Commercial agarwood plantations are now helping to meet some of the demand. Here, Aquilaria trees are purposefully nicked, then artificially infected with bacteria to induce the growth of agarwood, which after five to 10 years, is harvested. But customers say the smell isn’t as intense as what’s in the older trees. So they push the industry to find oud in the wild — regardless if it is illegal. Loggers, seeking huge profits, will do anything to get it — even if it means killing forest rangers who stand in their way.  


Weeks after I visited the Arabian Oud shop at Tysons Corner Mall, the oud samples I had sprayed so enthusiastically on myself had become — as the salesclerk promised — a part of me. I couldn’t get the smell out of the green parka I wore that day. Even when I took the parka off, the scent persisted, as if it somehow embedded into my skin. To make matters worse, the scent had warped. All the layers of depth had vanished — and what was left was both too sweet and too sour. I dreaded wearing my parka that winter. 

The salesclerk had boasted that Arabian Oud was one of the largest manufacturers of oud products in the world. He was right. The Saudi Arabian company has over 900 retailers globally. Its parent company is so rich that in 2019, it bought the luxury department store Barneys for an undisclosed price. (To give you an idea, the previous owners, over a decade before, bought the store for nearly $1 billion.) These details — along with some of the criminal practices that drive the agarwood industry — compelled me to arrive at the conclusion that I could not, in good conscience, continue to wear the fragrance.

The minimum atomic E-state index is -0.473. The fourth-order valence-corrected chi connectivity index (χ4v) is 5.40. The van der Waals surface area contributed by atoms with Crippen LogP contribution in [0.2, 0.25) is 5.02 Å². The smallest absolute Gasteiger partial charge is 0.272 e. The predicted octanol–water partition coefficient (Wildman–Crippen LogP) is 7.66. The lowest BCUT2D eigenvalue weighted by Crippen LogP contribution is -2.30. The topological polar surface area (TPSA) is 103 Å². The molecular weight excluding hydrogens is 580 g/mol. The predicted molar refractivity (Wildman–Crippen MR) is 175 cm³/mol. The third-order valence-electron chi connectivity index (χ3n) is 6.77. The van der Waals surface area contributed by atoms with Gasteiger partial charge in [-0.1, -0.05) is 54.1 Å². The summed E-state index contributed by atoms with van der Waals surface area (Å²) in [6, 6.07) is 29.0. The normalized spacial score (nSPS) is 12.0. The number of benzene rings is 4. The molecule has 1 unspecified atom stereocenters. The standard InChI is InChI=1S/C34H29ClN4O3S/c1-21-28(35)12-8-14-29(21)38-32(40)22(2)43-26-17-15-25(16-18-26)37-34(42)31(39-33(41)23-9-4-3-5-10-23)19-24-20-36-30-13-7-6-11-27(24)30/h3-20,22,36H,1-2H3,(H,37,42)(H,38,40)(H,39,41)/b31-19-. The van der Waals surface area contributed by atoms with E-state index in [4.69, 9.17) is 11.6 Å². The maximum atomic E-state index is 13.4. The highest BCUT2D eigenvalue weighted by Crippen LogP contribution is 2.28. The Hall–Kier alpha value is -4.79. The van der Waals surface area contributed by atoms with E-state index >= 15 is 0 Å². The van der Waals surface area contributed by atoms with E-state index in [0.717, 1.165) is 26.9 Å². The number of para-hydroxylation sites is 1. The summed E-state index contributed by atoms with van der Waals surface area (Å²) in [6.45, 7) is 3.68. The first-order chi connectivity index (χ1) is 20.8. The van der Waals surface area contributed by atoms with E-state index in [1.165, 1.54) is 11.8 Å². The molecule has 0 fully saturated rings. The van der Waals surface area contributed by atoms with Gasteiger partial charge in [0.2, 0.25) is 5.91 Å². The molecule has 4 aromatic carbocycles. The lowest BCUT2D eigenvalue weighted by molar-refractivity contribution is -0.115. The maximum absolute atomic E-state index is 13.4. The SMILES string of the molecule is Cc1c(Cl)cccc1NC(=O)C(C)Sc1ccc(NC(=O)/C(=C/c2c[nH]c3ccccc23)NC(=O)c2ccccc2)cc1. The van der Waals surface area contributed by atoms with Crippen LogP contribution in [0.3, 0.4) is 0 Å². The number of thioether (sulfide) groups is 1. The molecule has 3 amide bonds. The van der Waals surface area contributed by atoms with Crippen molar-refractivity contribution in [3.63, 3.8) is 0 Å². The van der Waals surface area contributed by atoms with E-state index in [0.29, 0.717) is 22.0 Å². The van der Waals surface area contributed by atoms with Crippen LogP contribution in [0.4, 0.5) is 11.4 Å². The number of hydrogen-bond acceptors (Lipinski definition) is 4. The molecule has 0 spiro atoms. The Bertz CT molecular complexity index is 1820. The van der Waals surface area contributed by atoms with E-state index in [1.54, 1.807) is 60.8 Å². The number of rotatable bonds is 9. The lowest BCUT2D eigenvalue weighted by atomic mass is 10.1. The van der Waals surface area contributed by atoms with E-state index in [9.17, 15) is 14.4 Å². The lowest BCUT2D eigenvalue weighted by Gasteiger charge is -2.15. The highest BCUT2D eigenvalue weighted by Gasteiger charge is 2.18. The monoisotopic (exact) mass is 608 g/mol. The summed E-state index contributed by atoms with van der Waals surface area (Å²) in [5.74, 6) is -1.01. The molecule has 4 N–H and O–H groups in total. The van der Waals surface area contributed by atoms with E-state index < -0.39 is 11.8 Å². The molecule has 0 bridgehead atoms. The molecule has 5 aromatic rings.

I thought about my sister and her luxurious gift. In my bedroom, I still have half a vial of my oud and bergamot cologne left. It sits on the vanity, on a vintage tray next to my jewelry box, my wedding portrait and other prized things. I braced myself to accept that the oud in the cologne might have been illegally smuggled from South Asia. 

But to my relief, and somewhat to my humiliation, the oud in Jo Malone’s fragrances are not likely from anywhere at all. Most commercially produced oud perfumes are formulated with ingredients that are synthetic — as synthetic as the promise a perfume could transform me into someone who I wasn’t, but desperately longed to be.


Malaka Gharib is an artist and a journalist based in Washington, D.C. She is the author of “I Was Their American Dream: A Graphic Memoir,” about being first-generation Filipino Egyptian American. She is a writer and editor on NPR’s science desk. Her artwork — including a comic on the history of pimiento cheese in the Philippines and her mini zines — has been published in The Believer Magazine, Catapult, The Nib, Saveur Magazine, NPR, The Washington City Paper, The Washington Post and The New York Times. She is the founder of the D.C. Art Book Fair and The Runcible Spoon, a zine about food and fantasy. She graduated from Syracuse University with a dual major in magazine journalism and marketing. 

Featured photo courtesy of Malaka Gharib. Author portrait by Ben de la Cruz.